On December 11th 1990, Marvel Comics published New Mutants #98 by Fabian Nicieza and Rob Liefeld, which introduced the world to a mercenary in a bright red costume, by the name of Deadpool. Over time, Deadpool would transform from the grim gun-for-hire he was introduced as, to one of the most recognizable characters in all of superhero comics, thanks to his quick mouth and his liberal disregard for the conventions of the genre.
Over the past couple of decades, a narrative has built up around Deadpool's character evolution: He started out like any other mercenary, sword-carrying '90s badass, and it wasn't until the debut of his Joe Kelly-written and largely Ed McGuinness-drawn solo series in 1997 that the character came into his own.
I'd argue that it's not quite that cut-and-dry. Go back and read Deadpool's early X-Force appearances and you'll discover he was still a wisecracker, though a bit more mean-spirited. Where Deadpool really seemed to come into his own, though, was almost a year into his solo series, in an issue that would long be hailed as the best single-issue Deadpool story: Deadpool #11, written by Kelly, with art by Pete Woods.
The Web-Slinger and the Merc with a Mouth are together again, to the delight of their Tumblr fandom and anyone who wants to see as much of these two characters as possible, in Spider-Man/Deadpool #1, by the classic Deadpool team of Joe Kelly and Ed McGuinness.
Spider-Man (that's the Peter Parker, green-glow-around-his-chest-emblem Spider-Man) is just trying to do his Spider-job, but Deadpool (that's the Deadpool who has a movie coming out soon) can't seem to leave him alone.
Many of comics’ most popular characters have been around for decades, and in the case of the big names from the publisher now known as DC Comics, some have been around for a sizable chunk of a century. As these characters passed through the different historical eras known in comics as the Golden Age (the late 1930s through the early 1950s), the Silver Age (the mid 1950s through the late 1960s), the Bronze Age (the early 1970s through the mid 1980s) and on into modern times, they have experienced considerable changes in tone and portrayal that reflect the zeitgeist of the time.
With this feature we’ll help you navigate the very best stories of DC Comics’ most significant characters decade by decade. This week, with the release of Zack Snyder's Batman V Superman: Dawn of Justice just six months away, we’re taking a look at the best Superman/Batman team-up comics.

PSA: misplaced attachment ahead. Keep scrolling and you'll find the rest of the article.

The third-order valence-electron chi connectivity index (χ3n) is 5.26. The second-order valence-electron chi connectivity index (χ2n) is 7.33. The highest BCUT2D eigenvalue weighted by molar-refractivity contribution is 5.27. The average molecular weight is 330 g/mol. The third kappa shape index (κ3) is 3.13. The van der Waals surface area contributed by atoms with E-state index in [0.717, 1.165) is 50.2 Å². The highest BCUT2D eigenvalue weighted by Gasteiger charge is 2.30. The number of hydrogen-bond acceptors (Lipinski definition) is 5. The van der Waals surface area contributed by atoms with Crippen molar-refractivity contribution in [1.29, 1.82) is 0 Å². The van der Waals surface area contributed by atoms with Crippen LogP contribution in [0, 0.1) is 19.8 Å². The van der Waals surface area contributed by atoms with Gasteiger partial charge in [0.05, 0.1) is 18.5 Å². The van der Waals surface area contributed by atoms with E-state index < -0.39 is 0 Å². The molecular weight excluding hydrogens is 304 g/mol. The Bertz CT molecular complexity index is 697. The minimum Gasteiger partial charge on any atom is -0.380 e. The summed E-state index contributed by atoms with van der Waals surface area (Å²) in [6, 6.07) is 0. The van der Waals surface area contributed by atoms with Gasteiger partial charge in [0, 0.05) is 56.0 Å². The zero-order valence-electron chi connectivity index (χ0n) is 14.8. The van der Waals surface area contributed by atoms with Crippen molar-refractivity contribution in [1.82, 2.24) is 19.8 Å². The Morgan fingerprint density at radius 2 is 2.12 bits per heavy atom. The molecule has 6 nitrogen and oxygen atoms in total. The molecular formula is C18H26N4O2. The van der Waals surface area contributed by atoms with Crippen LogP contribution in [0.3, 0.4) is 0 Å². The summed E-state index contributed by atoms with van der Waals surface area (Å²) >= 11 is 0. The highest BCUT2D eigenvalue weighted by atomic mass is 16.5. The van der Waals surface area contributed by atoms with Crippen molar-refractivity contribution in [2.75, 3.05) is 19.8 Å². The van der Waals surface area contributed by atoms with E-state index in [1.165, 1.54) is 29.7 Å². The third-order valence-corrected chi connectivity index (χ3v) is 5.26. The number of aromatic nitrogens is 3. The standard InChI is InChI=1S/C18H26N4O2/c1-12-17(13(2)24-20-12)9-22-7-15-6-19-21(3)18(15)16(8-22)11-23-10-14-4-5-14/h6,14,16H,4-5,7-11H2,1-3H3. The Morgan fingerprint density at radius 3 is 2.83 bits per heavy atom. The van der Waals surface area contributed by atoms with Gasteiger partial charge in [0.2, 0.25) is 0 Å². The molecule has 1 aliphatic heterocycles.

Joe Kelly’s critically acclaimed graphic novel I Kill Giants is being developed into a movie by producer Chris Columbus, and it’s just attracted a star from another major comic book adaptation — Guardians of the Galaxy’s Zoe Saldana has signed on to play a leading role in the film from director Anders Walter, who won an Oscar in 2014 for his short film Helium.
It's been 18 years (that's right, 18 years) since Joe Kelly and Ed McGuinness first teamed up on Deadpool back in 1997. A lot (and I mean a lot) of Deadpool comics have been published since then, but for many fans who read that original run, Kelly and McGuinness are still the definitive Deadpool team.
Those fans can now officially rejoice: Marvel announced at San Diego Comic-Con on Sunday that Kelly and McGuinness are teaming up again to pair Deadpool with another Marvel favorite, Spider-Man, in this fall's Spider-Man/Deadpool.
Joe Kelly and J. M. Ken Niimura’s I Kill Giants is one of the best and most honest depictions of a child’s reaction to loss in the comic book form. Barbara Thorson, our heroine, is precocious, prickly and daring, devoted to her career as a giant killer. Actual, mythical giants, she insists -- beasts only she is able to keep at bay with her legendary warhammer, Coveleski. After a long day of being the weird kid in fifth grade and researching giant lore (in Dungeons and Dragons manuals), she returns to a harried household living within the shadow of terminal illness. Her guidance counselor pleads with her to address her issues head on, to abandon her fantasy life -- but Barbara stands firm, maintaining that her work is essential. The truth lies somewhere in between.
Stories about of grief are tricky, and quickly made maudlin when a child enters the mix. But Barbara is real child, reacting the way real children do to trauma -- and Kelly isn’t afraid to err on the side of brattiness. She is hopeful, steely, caustic and lonely, and because of it, the story shines.
With the deluxe fifth anniversary edition of I Kill Giants on sale this week, ComicsAlliance spoke with writer Joe Kelly about escapism, loss, diverging from his superhero and adventure writing, and of course Dungeons & Dragons.
In official DC canon, Superman and Wonder Woman have always remained just really good friends --- that is, until this October's Justice League #12, in which Geoff Johns and Jim Lee will see the two heroes begin what's promised to be a substantive relationship.
Following our exploration of some of Superman's former flames, it's time to check out the Amazing Amazon's past dance cards.
Published between 2004 and 2006, Solo was a DC Comics anthology series with an innovative twist: each issue was created from the ground up by a single cartoonist and collaborators of his own choosing...
I wasn't expecting a whole lot out of Superman vs. the Elite, the latest from DC's line of direct-to-video animated features. With a few notable exceptions, the "DC Universe" line hasn't really thrilled me, and I had absolutely no desire to spend a couple of hours revisiting the story this one's based on, Action Comics #775's "What's So Funny About Truth, Justice and the American Way," by Joe Kelly, Doug Mahnke and Lee Bermejo...